London's Ritz hotel has been a stomping ground for the global rich for longer than anyone can remember but proposals to sell the property have exposed a bitter feud within the family that has owned it since 1995.
A quarter of a century after he personally put down a deposit of £7.5m for the trophy building on the edge of Green Park, Sir Frederick Barclay warned his twin fellow owner Sir David and the wider world on Wednesday there was a danger it would be off-loaded too cheaply by the board, which he alleges is under the effective control of his nephews.
Fuelled by a fear that his daughter Amanda was being frozen out of the business, Sir Frederick, who is taking legal action against other members of the family, has received bids of £1 billion.
"There have been a number of competing offers for this first-class hotel in excess of £1 billion," he said.
"I have no doubt that such offers will be considered so that the Ritz is sold at the right time and for a proper price."
Media reports have however said bids for the 136-room hotel were coming in around £700 million, less than hoped for but ten times the figure originally paid by the Barclay twins.
In a new twist in the recent public dispute between the 85-year old businessmen, Sir Frederick said there was "no place for any sale at less than full value".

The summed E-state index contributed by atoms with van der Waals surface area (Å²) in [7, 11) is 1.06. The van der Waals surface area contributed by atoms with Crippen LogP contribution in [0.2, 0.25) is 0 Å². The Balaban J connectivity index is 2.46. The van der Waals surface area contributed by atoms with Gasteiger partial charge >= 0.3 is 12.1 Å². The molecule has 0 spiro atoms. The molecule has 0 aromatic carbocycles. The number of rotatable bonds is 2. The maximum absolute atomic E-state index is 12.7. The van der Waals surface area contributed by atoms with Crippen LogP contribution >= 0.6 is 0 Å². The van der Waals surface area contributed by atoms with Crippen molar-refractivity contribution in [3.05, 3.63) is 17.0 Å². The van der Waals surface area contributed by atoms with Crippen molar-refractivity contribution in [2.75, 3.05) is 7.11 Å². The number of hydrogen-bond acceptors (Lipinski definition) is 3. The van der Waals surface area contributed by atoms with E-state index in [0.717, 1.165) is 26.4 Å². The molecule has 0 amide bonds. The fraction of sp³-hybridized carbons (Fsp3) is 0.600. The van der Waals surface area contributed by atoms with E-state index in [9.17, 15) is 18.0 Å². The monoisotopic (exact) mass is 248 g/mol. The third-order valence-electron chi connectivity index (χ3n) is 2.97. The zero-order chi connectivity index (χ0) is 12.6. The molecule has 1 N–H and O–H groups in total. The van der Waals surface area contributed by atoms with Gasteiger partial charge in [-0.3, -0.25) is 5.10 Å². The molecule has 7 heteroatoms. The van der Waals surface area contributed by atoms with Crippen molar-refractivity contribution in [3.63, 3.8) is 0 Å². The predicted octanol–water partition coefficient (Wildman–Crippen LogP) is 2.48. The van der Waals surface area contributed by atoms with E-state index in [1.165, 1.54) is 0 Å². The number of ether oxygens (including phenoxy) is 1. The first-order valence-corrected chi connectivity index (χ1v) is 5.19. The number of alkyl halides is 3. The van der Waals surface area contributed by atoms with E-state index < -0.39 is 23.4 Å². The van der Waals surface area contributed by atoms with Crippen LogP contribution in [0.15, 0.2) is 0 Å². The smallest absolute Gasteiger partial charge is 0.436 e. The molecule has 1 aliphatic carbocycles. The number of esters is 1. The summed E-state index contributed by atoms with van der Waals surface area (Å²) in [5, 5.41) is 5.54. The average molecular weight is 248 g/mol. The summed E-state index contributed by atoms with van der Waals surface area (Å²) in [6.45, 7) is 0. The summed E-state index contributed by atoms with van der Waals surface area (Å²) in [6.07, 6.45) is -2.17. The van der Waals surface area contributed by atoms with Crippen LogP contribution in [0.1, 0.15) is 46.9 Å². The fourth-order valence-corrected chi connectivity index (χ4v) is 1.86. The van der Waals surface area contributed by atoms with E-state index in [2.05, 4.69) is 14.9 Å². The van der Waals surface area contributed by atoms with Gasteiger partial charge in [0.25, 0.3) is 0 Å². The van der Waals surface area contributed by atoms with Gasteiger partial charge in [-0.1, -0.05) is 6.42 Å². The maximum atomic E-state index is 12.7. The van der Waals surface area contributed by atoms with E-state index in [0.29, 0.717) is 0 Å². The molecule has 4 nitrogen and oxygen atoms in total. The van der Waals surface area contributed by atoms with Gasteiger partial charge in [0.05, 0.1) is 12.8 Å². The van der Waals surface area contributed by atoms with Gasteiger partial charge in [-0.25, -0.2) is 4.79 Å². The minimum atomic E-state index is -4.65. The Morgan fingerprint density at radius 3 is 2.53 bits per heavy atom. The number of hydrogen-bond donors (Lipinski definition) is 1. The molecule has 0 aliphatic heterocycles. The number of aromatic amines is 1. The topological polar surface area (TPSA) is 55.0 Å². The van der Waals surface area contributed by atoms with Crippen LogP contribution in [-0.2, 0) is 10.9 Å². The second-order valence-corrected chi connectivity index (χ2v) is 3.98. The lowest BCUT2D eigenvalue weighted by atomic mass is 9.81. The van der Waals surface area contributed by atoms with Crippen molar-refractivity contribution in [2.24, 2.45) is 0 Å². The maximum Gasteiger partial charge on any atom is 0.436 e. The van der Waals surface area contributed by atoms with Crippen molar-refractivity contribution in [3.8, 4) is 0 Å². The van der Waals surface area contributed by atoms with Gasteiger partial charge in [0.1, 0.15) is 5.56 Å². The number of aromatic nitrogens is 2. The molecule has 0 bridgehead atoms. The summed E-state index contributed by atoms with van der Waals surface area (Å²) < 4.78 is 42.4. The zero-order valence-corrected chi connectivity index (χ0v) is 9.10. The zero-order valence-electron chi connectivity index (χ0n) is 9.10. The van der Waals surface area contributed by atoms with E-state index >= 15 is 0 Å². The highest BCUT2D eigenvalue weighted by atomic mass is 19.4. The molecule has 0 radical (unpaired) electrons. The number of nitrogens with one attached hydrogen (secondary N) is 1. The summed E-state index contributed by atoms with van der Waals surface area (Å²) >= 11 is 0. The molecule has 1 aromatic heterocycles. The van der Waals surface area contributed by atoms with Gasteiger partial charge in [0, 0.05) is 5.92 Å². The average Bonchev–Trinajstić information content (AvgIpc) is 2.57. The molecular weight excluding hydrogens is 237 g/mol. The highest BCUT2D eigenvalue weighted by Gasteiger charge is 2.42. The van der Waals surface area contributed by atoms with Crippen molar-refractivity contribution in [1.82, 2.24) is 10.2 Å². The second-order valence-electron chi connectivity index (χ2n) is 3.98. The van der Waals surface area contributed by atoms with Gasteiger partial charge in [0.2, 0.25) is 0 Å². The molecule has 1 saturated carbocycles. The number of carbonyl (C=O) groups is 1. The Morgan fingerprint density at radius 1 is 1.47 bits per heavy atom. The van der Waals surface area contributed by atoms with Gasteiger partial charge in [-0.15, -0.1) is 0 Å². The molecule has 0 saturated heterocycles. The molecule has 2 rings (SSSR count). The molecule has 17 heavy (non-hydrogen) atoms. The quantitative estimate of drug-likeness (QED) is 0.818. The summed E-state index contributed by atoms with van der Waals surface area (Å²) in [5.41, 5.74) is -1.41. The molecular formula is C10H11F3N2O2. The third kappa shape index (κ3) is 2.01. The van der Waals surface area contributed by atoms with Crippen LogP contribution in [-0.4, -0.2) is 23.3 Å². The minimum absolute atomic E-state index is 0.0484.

The billionaire brothers were worth £8 billion, according to the Sunday Times Rich List 2019.
As well as the Ritz, their empire includes the Daily Telegraph newspaper and the Spectator magazine, where Prime Minister Boris Johnson made his name, and retail operations. The newspaper, which is a staunch supporter of the prime minister, is also believed to be for sale as part of the family's cash raising efforts to restructure private holding companies.
The twins were once seen as inseparable and live in a fortress castle in the Channel Islands.
Their relationship has been under stress since claims Sir Frederick and his daughter were secretly recorded at the Ritz by a nephew.
The bugging came after Amanda was removed as a director of the Ritz and Sir Frederick was going through a divorce from his wife.
British media reports this week said the bugging came against a backdrop of family infighting over the direction of their business interests and assets.
The High Court was told the listening devices provided confidential business information.
Sir Frederick added he had been "deeply shocked and saddened about recent events involving unethical conduct and intrusion" into his privacy.
"I hope we can get these family matters resolved so that we can all move on," he said.
According to the hotel’s latest financial filings, profit before tax almost halved from £12.8m to £7.9m last year while turnover increased from £46m to £47m.
Opened in 1906 by Swiss hotelier Cesar Ritz, the high society hotel hosted Charlie Chaplin in the 1920s and was used as a meeting place by Winston Churchill, Dwight Eisenhower and Charles de Gaulle to discuss operations during World War Two.